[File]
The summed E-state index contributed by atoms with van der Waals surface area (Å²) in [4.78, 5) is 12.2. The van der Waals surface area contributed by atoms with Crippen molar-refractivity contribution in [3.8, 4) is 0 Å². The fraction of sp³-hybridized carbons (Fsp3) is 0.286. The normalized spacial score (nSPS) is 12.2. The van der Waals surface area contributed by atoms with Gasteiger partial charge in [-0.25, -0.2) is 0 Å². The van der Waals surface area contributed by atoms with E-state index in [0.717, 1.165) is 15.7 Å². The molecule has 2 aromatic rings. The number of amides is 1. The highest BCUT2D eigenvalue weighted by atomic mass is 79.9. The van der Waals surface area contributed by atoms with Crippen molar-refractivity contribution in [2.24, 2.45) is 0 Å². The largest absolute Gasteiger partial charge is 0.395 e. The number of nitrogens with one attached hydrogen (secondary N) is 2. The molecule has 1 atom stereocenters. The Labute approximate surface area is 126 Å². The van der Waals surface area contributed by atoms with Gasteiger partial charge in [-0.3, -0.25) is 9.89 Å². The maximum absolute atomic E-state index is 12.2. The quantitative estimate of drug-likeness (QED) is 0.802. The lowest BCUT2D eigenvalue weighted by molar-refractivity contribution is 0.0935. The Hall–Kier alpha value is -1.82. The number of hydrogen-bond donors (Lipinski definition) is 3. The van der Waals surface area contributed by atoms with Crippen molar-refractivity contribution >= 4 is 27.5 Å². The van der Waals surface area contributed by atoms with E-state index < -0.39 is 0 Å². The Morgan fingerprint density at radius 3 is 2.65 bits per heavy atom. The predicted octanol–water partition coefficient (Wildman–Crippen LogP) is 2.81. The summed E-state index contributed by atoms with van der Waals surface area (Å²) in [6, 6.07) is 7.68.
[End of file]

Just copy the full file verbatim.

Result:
The summed E-state index contributed by atoms with van der Waals surface area (Å²) in [4.78, 5) is 12.2. The van der Waals surface area contributed by atoms with Crippen molar-refractivity contribution in [3.8, 4) is 0 Å². The fraction of sp³-hybridized carbons (Fsp3) is 0.286. The normalized spacial score (nSPS) is 12.2. The van der Waals surface area contributed by atoms with Gasteiger partial charge in [-0.25, -0.2) is 0 Å². The van der Waals surface area contributed by atoms with E-state index in [0.717, 1.165) is 15.7 Å². The molecule has 2 aromatic rings. The number of amides is 1. The highest BCUT2D eigenvalue weighted by atomic mass is 79.9. The van der Waals surface area contributed by atoms with Crippen molar-refractivity contribution in [2.24, 2.45) is 0 Å². The largest absolute Gasteiger partial charge is 0.395 e. The number of nitrogens with one attached hydrogen (secondary N) is 2. The molecule has 1 atom stereocenters. The Labute approximate surface area is 126 Å². The van der Waals surface area contributed by atoms with Gasteiger partial charge in [-0.3, -0.25) is 9.89 Å². The maximum absolute atomic E-state index is 12.2. The quantitative estimate of drug-likeness (QED) is 0.802. The lowest BCUT2D eigenvalue weighted by molar-refractivity contribution is 0.0935. The Hall–Kier alpha value is -1.82. The number of hydrogen-bond donors (Lipinski definition) is 3. The van der Waals surface area contributed by atoms with Crippen molar-refractivity contribution >= 4 is 27.5 Å². The van der Waals surface area contributed by atoms with E-state index < -0.39 is 0 Å². The Morgan fingerprint density at radius 3 is 2.65 bits per heavy atom. The predicted octanol–water partition coefficient (Wildman–Crippen LogP) is 2.81. The summed E-state index contributed by atoms with van der Waals surface area (Å²) in [6, 6.07) is 7.68.